To enhance local affordability. To foster inclusive communities.

1.1 What is it?

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What Is Affordable Housing?

There is no single authoritative definition of the term “affordable housing.” Often, practitioners focus on how a specific government program defines the term. For example, a program may target assistance to low-income households and define affordable housing as housing that costs no more than 30 percent of the income of a qualifying household. Other people might think of affordable housing as synonymous with the housing delivered by a specific government program, like public housing or the Section 8 Housing Choice Voucher program.

Definitions like these can be useful for program administration, and we’ll review different types of affordable housing programs later in this section. But for now, we recommend taking a step back and asking who really needs affordable housing and what it means at a more conceptual level.

To facilitate local conversations about the meaning of affordable housing, the Local Housing Solutions team created a short explainer video. As you’ll see, we emphasize that “affordable housing” is necessary for everyone. However, the market cannot produce a sufficient supply of homes affordable to low- and moderate-income households.

Watch this video on the meaning of “affordable housing.”

Here are some of the key messages we hope you take away from this video:

  • Everyone needs housing they can afford, so affordable housing should be a concern for everyone.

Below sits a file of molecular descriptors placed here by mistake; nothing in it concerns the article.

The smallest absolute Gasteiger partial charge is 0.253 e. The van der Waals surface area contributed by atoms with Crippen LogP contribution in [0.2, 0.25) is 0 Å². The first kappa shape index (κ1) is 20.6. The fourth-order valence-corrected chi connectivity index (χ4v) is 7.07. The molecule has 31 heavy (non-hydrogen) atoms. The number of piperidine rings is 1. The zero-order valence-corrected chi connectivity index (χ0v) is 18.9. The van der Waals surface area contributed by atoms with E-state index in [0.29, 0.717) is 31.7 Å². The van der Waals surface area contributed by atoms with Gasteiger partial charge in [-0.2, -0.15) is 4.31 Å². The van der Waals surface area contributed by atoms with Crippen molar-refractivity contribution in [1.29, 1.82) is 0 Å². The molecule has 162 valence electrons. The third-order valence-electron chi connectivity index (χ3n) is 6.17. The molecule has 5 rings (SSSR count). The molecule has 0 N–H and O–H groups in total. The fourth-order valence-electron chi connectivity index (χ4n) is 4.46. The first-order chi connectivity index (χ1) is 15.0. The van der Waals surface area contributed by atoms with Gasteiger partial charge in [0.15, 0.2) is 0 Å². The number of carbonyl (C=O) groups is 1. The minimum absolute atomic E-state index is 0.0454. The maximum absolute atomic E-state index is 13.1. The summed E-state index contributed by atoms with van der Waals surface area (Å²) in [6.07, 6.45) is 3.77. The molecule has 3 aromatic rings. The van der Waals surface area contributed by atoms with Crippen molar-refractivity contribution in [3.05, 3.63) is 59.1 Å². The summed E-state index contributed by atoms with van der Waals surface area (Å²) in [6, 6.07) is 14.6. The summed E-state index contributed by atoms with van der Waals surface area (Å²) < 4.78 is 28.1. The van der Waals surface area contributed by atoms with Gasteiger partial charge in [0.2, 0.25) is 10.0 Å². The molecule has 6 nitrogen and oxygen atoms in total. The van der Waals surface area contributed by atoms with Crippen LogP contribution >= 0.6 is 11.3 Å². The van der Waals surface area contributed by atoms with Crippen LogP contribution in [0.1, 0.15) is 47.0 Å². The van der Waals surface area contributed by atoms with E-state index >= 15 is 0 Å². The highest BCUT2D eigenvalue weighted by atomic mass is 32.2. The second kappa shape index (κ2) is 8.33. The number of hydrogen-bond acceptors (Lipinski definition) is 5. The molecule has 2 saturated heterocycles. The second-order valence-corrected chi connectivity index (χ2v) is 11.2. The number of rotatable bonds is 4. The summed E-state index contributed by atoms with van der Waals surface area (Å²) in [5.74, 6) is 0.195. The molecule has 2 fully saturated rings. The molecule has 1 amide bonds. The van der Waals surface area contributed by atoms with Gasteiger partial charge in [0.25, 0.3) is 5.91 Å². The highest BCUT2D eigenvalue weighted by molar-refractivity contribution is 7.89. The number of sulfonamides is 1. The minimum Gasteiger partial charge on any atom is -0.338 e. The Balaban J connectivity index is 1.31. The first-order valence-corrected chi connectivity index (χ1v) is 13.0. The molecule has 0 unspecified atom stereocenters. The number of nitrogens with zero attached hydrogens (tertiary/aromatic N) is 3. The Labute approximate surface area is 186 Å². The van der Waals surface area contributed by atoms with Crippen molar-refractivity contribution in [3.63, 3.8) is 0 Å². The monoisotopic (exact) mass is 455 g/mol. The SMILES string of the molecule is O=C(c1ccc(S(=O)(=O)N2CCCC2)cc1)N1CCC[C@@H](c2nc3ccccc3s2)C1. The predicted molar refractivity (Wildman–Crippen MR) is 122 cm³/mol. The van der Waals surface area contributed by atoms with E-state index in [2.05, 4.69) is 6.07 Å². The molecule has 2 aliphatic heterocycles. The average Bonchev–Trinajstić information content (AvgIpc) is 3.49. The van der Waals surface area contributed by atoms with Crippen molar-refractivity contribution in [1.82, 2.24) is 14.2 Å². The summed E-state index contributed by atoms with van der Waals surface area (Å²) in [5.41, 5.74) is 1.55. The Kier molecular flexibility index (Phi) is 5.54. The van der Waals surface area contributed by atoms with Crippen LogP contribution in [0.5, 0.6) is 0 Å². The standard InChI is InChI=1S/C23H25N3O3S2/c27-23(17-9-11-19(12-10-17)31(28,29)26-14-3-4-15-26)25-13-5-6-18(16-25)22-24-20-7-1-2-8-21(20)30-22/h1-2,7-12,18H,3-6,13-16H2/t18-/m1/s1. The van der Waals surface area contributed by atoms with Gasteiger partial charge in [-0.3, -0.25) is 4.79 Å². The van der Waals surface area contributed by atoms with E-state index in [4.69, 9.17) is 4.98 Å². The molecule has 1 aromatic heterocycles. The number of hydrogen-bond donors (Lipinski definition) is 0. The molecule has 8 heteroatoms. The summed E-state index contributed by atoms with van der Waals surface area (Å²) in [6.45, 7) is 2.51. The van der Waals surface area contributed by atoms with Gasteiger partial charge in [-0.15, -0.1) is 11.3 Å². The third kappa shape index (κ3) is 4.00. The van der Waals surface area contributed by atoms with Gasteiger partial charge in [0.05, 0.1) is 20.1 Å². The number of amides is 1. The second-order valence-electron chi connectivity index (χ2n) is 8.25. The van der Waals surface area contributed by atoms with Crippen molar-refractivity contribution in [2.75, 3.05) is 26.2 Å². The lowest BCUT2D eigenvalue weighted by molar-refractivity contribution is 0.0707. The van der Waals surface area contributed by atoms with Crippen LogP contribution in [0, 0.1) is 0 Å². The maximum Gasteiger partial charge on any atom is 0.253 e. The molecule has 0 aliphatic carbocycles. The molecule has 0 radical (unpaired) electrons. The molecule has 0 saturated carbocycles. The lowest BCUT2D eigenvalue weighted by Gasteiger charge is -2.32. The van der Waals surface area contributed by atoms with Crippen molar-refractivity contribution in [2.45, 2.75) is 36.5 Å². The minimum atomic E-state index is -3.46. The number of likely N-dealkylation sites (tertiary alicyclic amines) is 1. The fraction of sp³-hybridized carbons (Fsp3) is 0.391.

• A well-functioning housing market produces housing at a range of price points so that families of all incomes can find housing they can afford. While the private housing market serves many families well, in most regions, the market cannot supply a sufficient amount of affordable housing for low- and moderate-income families. Government intervention is needed to help increase housing availability at price levels the market cannot provide. These levels vary from place to place.
  • Housing is affordable when a family can pay for their housing costs and still have enough money left over to pay for basic necessities, such as food, transportation, and healthcare.
  • When households cannot afford housing costs, they often must choose between housing bills and these other necessities.

Is there an invisible gate in your community?

In their housing subsidy programs and research reports, the federal government generally defines housing as affordable when it consumes no more than 30 percent of a household’s income. This is a useful definition for program design, but it’s important to remember that households with the lowest incomes may struggle to afford even 30 percent of their income for housing, given other necessities, and households at the highest income levels may be able to comfortably afford to pay more than 30 percent of their income for housing.

How big of an issue is unaffordable housing? Nationwide, 1 in 7 households are severely cost-burdened. That means that they spend more than half of their income on housing. Low-income households are impacted most by unaffordable housing costs, but moderate-income households in expensive cities can also experience excessive housing cost burdens. The National Housing Conference’s Paycheck to Paycheck database allows you to compare workers’ wages in your locality to the costs of buying or renting a home.

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